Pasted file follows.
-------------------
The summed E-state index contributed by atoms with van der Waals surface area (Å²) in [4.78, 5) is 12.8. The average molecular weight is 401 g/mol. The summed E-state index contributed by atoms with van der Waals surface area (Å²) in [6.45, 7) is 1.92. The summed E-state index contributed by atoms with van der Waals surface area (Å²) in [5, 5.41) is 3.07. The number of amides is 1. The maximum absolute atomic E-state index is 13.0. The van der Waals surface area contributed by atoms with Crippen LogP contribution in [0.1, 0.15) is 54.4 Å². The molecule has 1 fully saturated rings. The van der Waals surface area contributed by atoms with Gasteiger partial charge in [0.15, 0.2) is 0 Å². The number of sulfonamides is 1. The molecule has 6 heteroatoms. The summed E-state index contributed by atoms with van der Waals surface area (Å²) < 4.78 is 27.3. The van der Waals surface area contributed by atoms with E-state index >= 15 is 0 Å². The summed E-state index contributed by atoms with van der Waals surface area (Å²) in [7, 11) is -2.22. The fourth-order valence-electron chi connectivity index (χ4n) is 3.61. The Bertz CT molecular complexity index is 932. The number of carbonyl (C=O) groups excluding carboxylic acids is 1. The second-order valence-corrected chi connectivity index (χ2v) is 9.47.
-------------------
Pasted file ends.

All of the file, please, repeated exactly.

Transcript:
The summed E-state index contributed by atoms with van der Waals surface area (Å²) in [4.78, 5) is 12.8. The average molecular weight is 401 g/mol. The summed E-state index contributed by atoms with van der Waals surface area (Å²) in [6.45, 7) is 1.92. The summed E-state index contributed by atoms with van der Waals surface area (Å²) in [5, 5.41) is 3.07. The number of amides is 1. The maximum absolute atomic E-state index is 13.0. The van der Waals surface area contributed by atoms with Crippen LogP contribution in [0.1, 0.15) is 54.4 Å². The molecule has 1 fully saturated rings. The van der Waals surface area contributed by atoms with Gasteiger partial charge in [0.15, 0.2) is 0 Å². The number of sulfonamides is 1. The molecule has 6 heteroatoms. The summed E-state index contributed by atoms with van der Waals surface area (Å²) < 4.78 is 27.3. The van der Waals surface area contributed by atoms with E-state index >= 15 is 0 Å². The summed E-state index contributed by atoms with van der Waals surface area (Å²) in [7, 11) is -2.22. The fourth-order valence-electron chi connectivity index (χ4n) is 3.61. The Bertz CT molecular complexity index is 932. The number of carbonyl (C=O) groups excluding carboxylic acids is 1. The second-order valence-corrected chi connectivity index (χ2v) is 9.47.